When selecting an occupational hygiene service provider, there are some key considerations:

  • do they have evidence of relevant competency, such as formal qualifications and training (e.g. the BOHS Certificate of Operational Competence or the Diploma of Professional Competence)?
  • do they have practical experience related to your industry, or processes?
  • can they explain to you why they are competent to advise you on this problem?
  • do they have the resources to complete the work within the required timescale?
  • can they provide references for completed work on similar projects?
  • are they a member of a relevant professional body e.g. BOHS (British Occupational Hygiene Society), FAAM (Faculty of Asbestos Assessment and Management), IOA (Institute of Acoustics), ILEVE (Institute of Local Exhaust Ventilation Engineers), IOSH (Institute of Occupational Safety and Health), or similar?

Anyone who provides an occupational hygiene service must be competent to do so and be able to demonstrate that they have appropriate training and experience in the service to be provided, e.g. exposure monitoring, assessment of LEV etc.

They should be familiar with the relevant monitoring standards and methods published by HSE and professional bodies, have adequate knowledge of occupational exposure limits and monitoring strategies, demonstrate adequate continuing professional development, and be committed to providing sensible and proportionate advice.

A competent person should be able to apply a monitoring strategy suitable for the actual circumstances found in the workplace. This requires a good knowledge and understanding of the particular industry and process. It should include discussion and input of knowledge and experience from both the management and workers at that workplace.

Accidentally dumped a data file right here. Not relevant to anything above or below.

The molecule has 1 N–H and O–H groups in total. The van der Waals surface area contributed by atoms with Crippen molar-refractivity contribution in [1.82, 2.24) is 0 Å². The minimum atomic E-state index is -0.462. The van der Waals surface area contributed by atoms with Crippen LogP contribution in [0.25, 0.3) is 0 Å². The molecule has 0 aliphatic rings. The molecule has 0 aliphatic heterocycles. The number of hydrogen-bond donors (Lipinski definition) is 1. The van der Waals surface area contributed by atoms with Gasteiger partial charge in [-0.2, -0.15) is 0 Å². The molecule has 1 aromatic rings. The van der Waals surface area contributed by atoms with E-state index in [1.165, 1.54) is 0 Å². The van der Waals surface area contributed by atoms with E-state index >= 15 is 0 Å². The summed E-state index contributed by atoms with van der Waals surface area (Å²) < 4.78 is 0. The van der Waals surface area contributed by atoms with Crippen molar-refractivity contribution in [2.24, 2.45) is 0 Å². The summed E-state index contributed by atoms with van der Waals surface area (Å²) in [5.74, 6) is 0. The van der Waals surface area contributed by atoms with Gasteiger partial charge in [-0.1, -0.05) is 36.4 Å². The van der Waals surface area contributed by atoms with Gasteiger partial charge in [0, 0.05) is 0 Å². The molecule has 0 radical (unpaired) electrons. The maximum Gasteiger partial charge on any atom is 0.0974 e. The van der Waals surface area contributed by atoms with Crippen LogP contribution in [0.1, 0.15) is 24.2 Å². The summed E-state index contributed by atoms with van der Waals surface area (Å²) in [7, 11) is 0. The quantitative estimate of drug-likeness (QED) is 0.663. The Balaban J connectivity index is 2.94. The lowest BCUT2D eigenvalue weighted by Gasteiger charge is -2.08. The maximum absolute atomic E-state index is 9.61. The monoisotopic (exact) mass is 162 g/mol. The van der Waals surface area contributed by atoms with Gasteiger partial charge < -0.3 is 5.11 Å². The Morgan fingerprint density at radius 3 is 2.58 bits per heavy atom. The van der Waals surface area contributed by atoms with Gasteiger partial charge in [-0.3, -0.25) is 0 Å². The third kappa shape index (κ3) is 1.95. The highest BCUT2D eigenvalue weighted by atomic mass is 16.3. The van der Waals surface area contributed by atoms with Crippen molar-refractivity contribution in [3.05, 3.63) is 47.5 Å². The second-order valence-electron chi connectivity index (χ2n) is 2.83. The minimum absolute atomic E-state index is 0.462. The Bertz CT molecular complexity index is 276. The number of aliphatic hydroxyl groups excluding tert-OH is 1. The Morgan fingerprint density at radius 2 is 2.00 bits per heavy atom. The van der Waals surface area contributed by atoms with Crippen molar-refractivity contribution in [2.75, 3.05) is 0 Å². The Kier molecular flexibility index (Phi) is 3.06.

Have I received the help I needed?

Advice given must be based on a correct assessment of the risk and take account of established standards, such as the principles of good control practice and occupational exposure limits. The output from the service provider should provide you with a practical, sensible solution to your problem. 

As an employer you should read the report and if you think it is incorrect or you do not understand or agree with any part of it, you should discuss with the consultant accordingly.

The report provided should be clear, concise and adequate, and accurately reflect your working practices. It should be suitable and contain detailed information to allow employers, employees, safety representatives and enforcing authorities to understand and draw conclusions about the processes, work activity and the effectiveness of exposure control.

The regulations referred to previously and their associated Approved Codes of Practice (ACOP) stipulate what details should be contained in an exposure monitoring record. BOHS also have a guidance on occupational hygiene reports which can be found in the link below:

How to write an Occupational Hygiene Survey Report

An Occupational Hygiene report should provide clear, concise, informative and verifiable information. This will allow employers, employees, safety representatives and enforcing authorities to understand and draw conclusions about the processes, work activity and the effectiveness of exposure control.

To find out how to write an Occupational Hygiene Survey Report, please see the following link:










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How to request information from the Health and Safety Executive Northern Ireland including Freedom of Information (FOI) and the use of our Publication Scheme.